Experimentation is a good thing.  I have found that all of these experiences, both successful and others less so, have empowered me as an educator and my students as learners.  Is the learning taking place different than it was before? Of course!  Is it still valuable, authentic and relevant? ABSOLUTELY.  So maybe that’s what is meant by ‘nothing new under the sun’… learning will always be.  It’s just that over time, it has gone from being a fish, to having legs, and maybe someday in the 22nd century, wings.


iCollaborate – An interactive wall

Here’s a WMC (Weapon of Mass Collaboration, loving this term!).  I created an interactive wall for “messing around” 🙂  I used Padlet (aka Wallwisher).   Give it try! Let me know if there are any bugs. While you’re using it, think of many ways you could use this to collaborate, learn & share with others.  How can you use this tool in a team meeting? How about your classroom?

Too small for you to type? Click here for the direct link to the wall.

Weapons of Mass Collaboration..?

That’s the first time I hear this term.  And I love it.  I’m currently on holiday, on a remote little island in the Philippines, sitting by the ocean, feeling the breeze, hearing the waves, and using a collaboration tool where readers from different parts of the globe will (hopefully) read this post.  This is a perfect example of how learning, sharing & collaboration has evolved in the past few years.  We are indeed in the Collaboration Age.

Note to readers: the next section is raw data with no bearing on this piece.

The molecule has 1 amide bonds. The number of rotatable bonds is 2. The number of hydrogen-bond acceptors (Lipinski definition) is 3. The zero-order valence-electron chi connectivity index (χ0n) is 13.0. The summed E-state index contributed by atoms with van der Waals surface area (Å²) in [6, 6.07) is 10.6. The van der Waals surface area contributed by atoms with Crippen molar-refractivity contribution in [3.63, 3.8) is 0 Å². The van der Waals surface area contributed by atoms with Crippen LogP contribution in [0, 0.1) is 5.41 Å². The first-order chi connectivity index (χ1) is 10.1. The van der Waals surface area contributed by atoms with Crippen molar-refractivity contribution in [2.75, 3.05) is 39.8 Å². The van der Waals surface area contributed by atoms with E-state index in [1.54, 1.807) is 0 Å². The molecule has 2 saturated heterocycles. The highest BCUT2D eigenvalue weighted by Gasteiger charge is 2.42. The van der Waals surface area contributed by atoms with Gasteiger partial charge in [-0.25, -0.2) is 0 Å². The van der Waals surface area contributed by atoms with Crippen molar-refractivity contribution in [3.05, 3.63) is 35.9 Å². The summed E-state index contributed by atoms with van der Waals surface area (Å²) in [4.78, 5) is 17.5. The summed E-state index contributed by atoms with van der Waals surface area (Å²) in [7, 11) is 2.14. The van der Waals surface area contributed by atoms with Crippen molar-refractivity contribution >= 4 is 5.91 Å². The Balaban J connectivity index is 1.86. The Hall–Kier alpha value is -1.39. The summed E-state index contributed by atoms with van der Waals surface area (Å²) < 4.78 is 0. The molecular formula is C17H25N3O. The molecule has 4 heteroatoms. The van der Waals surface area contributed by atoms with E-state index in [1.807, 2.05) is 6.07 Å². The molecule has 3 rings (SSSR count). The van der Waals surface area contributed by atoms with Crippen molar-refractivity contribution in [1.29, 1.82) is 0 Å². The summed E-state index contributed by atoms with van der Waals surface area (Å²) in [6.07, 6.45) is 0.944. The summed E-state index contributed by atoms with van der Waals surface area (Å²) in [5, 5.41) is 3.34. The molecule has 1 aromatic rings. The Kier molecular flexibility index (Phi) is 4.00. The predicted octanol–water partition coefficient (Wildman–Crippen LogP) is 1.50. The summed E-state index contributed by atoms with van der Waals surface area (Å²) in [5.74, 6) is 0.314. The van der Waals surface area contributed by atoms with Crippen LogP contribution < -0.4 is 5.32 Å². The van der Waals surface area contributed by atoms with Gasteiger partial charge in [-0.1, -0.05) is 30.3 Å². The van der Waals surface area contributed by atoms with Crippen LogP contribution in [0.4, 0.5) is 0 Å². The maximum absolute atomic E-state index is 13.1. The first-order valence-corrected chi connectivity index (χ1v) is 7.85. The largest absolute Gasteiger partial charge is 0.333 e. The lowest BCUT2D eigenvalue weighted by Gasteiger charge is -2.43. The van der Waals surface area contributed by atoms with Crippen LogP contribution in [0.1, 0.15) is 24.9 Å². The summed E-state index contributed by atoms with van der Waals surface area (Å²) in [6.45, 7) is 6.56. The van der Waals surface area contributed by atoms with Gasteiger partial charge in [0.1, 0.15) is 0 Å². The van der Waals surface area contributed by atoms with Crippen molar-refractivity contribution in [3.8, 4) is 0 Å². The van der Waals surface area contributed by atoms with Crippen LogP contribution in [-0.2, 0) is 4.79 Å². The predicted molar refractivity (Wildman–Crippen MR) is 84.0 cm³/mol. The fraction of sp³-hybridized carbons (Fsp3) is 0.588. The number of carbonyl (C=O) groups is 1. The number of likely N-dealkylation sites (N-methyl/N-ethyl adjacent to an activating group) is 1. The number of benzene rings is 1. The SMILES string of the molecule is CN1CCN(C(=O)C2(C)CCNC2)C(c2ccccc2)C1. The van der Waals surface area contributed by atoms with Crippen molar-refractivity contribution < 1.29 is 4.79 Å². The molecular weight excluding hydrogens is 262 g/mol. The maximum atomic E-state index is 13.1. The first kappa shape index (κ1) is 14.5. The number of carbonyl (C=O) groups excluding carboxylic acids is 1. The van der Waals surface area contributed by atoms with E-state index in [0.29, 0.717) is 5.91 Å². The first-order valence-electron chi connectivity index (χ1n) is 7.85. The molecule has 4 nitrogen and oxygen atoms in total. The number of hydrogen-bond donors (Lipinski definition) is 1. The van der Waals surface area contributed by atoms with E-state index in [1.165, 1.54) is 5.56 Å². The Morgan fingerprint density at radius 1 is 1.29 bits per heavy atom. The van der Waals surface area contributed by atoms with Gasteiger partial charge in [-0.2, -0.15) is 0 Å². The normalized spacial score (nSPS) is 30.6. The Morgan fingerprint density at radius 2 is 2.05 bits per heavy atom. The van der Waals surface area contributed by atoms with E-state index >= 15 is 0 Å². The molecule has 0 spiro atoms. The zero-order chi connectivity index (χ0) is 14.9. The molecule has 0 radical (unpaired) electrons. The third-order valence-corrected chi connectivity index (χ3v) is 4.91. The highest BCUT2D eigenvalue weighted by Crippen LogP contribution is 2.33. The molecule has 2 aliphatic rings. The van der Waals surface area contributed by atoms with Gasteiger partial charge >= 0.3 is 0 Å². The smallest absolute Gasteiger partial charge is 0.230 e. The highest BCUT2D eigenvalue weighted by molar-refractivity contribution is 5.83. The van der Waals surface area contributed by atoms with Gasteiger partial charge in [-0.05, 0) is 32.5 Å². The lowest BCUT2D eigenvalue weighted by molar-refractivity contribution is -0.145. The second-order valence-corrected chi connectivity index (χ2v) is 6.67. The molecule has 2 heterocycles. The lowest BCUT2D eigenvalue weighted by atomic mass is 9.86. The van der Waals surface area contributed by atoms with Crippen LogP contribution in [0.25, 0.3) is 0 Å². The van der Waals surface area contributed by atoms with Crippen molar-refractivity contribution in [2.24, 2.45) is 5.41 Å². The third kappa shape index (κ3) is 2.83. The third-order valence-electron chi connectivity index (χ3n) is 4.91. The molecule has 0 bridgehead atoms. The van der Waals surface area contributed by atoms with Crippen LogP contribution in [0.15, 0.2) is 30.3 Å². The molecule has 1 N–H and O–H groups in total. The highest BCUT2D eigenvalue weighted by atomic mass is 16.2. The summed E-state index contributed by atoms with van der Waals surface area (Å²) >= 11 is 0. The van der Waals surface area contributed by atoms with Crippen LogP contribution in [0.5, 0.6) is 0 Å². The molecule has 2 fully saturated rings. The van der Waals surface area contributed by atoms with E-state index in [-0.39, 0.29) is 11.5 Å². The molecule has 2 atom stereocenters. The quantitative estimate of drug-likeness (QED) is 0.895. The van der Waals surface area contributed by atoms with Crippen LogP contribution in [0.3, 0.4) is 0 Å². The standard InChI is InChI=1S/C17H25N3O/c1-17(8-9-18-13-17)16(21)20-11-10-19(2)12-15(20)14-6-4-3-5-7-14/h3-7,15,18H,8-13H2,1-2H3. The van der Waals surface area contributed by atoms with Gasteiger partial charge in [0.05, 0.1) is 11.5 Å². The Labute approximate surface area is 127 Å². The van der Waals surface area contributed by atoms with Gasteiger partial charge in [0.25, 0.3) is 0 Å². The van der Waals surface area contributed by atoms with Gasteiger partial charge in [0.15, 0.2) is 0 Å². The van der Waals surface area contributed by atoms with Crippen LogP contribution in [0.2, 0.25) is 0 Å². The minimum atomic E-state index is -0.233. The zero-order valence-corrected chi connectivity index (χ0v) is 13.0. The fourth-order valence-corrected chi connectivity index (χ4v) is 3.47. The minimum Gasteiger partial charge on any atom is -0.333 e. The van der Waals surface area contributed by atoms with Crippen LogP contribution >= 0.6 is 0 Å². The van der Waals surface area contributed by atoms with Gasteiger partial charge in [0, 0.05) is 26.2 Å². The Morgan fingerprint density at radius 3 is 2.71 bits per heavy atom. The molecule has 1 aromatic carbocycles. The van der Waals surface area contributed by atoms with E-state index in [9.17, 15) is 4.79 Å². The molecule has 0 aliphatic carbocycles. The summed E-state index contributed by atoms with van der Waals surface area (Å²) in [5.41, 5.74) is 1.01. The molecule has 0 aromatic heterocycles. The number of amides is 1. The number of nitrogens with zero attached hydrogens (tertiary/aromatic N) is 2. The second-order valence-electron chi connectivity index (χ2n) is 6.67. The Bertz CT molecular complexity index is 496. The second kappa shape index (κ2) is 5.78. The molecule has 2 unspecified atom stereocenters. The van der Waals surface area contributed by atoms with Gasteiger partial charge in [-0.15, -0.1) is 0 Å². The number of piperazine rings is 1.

As I reflect on Will Richardson’s ‘World Without Walls: Learning Well with Others’, I think of the role I’m partaking in this age of collaboration.  As an educator, it’s imperative that I  not only think about it, but that I adapt to it.  How can I become a better ‘connector’ for my students? How can I “model my own editorial skills” while still stick to ‘what should be taught’?  It is all about willingness to share, as Will points out, but it’s seen so rarely.  How can I start? And how can I serve as a model to others?

I’ll start with this:  I will take risks and allow myself to make mistakes.  I will share with others what I’ve experienced, and hope my experiences guide others to achieve their goals.  I will think of my peers and students as collaborators to my learning.  I will use these ‘weapons’ in my favor and see where it takes me.